My mother died several years ago. And today I find myself thinking, with profound sadness, “I am glad my mother isn’t here right now to witness this shutdown.” Many people, including a close family member, work for “The Government.” Someone I know not only has a “good job,” he has a “big job.”  But he can neither work nor be paid.  My mother’s trust, her faith, her knowledge that “The Government” will take care of you, has been proven false. This shutdown would have rocked my mother to the core.
I know it’s rocking me to my core.
Kathy Galgano
January 15, 2019

I Woke Up Wanting to Write Again

I woke up wanting to write again. It has been a long time, and I dearly missed my old friend, that part of me that on earlier occasions had multiple pieces all whirling around my head at the same time, taking shape with each spin.  As themes and descriptions and story lines brightened with each mind lap, the hardest part was choosing what not to write. Some pieces would just have to swirl a little longer.

It didn’t happen overnight. It took a matter of weeks and the ideas slowed and I felt tired. I jotted several things down, but didn’t publish. Then I just stopped writing. I even stopped looking at my blog’s Stats page where I follow how many readers look at my site, and from which country they hail. I didn’t have interest in knowing which themes my readers preferred. Yes, I still had a few ideas swirling, but they weren’t taking form.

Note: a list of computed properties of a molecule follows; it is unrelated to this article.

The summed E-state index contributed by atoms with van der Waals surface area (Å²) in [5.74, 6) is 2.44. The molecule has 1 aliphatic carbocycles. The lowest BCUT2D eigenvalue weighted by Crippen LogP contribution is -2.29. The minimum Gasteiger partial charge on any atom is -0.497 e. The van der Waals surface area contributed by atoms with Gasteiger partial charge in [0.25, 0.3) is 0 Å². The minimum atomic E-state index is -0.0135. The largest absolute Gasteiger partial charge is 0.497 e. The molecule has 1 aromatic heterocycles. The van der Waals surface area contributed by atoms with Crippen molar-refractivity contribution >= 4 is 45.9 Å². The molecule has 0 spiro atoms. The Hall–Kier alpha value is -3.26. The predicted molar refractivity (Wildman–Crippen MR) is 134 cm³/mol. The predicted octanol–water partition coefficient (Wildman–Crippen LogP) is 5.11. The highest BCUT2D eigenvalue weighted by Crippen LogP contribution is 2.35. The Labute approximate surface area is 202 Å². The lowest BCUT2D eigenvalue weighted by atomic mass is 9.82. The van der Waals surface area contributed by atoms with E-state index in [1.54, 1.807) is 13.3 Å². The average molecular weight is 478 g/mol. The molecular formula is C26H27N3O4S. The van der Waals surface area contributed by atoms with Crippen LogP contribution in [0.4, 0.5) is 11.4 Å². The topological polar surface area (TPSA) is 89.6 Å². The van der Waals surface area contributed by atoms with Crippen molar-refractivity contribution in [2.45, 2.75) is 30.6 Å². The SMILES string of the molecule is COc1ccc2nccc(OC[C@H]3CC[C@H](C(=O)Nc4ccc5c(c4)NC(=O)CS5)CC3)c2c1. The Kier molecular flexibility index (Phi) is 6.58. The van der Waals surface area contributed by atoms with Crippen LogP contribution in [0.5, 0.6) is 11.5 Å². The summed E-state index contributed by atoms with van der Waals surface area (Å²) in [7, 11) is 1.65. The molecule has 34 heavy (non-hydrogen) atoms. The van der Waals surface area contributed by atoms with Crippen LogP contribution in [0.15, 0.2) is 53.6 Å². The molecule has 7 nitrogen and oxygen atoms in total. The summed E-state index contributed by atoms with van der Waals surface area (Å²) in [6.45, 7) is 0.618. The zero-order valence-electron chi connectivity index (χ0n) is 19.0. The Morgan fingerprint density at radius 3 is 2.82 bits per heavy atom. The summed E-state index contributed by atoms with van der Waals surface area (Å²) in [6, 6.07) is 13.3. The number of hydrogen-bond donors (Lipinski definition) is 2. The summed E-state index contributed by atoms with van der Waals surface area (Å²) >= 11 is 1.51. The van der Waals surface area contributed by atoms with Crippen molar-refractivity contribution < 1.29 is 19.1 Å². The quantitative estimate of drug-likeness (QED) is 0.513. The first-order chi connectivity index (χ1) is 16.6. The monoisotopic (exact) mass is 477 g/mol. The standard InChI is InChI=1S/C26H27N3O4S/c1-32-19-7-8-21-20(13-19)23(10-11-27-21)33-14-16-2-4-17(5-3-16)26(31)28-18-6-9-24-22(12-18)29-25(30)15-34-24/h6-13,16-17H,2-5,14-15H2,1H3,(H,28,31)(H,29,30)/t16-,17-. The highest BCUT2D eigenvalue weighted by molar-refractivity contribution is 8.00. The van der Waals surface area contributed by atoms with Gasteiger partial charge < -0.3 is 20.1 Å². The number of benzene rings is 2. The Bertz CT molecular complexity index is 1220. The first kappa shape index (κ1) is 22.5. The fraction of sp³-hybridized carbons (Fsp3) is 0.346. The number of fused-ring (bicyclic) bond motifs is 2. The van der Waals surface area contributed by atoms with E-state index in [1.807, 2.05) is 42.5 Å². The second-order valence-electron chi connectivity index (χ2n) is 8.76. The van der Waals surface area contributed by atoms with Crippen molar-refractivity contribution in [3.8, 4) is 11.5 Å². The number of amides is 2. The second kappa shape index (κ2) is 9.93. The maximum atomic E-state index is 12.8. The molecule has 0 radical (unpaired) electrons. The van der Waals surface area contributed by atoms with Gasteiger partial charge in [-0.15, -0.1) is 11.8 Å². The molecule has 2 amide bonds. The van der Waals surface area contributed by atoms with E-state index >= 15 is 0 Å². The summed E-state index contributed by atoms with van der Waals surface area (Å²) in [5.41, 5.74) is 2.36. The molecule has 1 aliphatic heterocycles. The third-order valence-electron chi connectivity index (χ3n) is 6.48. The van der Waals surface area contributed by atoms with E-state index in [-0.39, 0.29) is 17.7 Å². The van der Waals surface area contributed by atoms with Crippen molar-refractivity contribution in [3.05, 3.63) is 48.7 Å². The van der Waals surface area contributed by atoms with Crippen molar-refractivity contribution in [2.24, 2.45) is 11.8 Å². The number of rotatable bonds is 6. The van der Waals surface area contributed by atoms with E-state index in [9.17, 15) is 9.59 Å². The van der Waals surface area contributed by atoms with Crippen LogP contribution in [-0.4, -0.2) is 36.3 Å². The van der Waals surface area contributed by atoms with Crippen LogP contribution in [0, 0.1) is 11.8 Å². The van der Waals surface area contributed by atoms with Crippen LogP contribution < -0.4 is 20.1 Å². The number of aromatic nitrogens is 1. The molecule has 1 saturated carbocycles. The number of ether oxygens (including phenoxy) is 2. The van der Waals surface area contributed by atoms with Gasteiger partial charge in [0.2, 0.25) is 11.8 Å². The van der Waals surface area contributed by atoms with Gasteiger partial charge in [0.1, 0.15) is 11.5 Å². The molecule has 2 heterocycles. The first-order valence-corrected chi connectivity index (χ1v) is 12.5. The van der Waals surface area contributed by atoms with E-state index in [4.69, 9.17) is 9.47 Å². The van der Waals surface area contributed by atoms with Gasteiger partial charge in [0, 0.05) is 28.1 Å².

This lapse, something like a little death, came after a dear friend of mine passed. She had been ill for years, but referred to her illness as “an inconvenience” and stated numerous times, “I don’t do ‘sick’ well.” We saw a lot of each other, including spending a good deal of time in the car driving to and from the hospital. We hung out in clinic rooms together when she received treatments. We laughed a lot, and once in a while grew testy at each other, as good friends sometimes do. We shared stories of our families, our kids, and her grandbabies. How she adored her grandchildren.  After settling into a treatment room, and after a tech had taken vitals and a nurse had visited, my friend would pull out her iPad and we’d watch a new entertaining video of her grandkids. Boy did this make her smile!

At treatments, she and I caught up on TV shows about fashion, and usually we provided our own commentary, verbally ripping apart the garments on the runway and laughing a lot. One time we elected to stay in the clinic an extra ten minutes, after a grueling seven hour treatment day, just so we could see exactly which “whadding dress” (we used to emulate Martin Short’s character, Franck Eggelhoffer, in “Father of the Bride”) the bride-to-be finally chose. We talked about new recipes we cooked up or wanted to try. She brought me up to speed on who is working where and who just moved and who is doing what; it is no surprise that she had more, true, good friends than anyone I have ever known.